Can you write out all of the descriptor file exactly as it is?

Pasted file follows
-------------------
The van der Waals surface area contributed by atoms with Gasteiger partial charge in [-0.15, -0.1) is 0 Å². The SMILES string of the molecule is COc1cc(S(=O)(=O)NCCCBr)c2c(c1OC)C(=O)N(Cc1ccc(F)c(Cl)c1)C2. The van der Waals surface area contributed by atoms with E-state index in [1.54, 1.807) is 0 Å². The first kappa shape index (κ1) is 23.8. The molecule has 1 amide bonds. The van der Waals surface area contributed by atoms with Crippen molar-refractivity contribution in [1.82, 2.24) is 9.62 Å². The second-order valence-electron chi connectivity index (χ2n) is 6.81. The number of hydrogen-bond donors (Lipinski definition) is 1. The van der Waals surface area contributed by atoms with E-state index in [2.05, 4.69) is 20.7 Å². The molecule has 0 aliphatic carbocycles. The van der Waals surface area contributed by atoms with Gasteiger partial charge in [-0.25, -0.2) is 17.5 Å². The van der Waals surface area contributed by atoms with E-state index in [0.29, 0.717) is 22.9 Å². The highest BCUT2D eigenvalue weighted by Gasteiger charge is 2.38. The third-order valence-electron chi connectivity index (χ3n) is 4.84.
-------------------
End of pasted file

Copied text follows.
The van der Waals surface area contributed by atoms with Gasteiger partial charge in [-0.15, -0.1) is 0 Å². The SMILES string of the molecule is COc1cc(S(=O)(=O)NCCCBr)c2c(c1OC)C(=O)N(Cc1ccc(F)c(Cl)c1)C2. The van der Waals surface area contributed by atoms with E-state index in [1.54, 1.807) is 0 Å². The first kappa shape index (κ1) is 23.8. The molecule has 1 amide bonds. The van der Waals surface area contributed by atoms with Crippen molar-refractivity contribution in [1.82, 2.24) is 9.62 Å². The second-order valence-electron chi connectivity index (χ2n) is 6.81. The number of hydrogen-bond donors (Lipinski definition) is 1. The van der Waals surface area contributed by atoms with E-state index in [2.05, 4.69) is 20.7 Å². The molecule has 0 aliphatic carbocycles. The van der Waals surface area contributed by atoms with Gasteiger partial charge in [-0.25, -0.2) is 17.5 Å². The van der Waals surface area contributed by atoms with E-state index in [0.29, 0.717) is 22.9 Å². The highest BCUT2D eigenvalue weighted by Gasteiger charge is 2.38. The third-order valence-electron chi connectivity index (χ3n) is 4.84.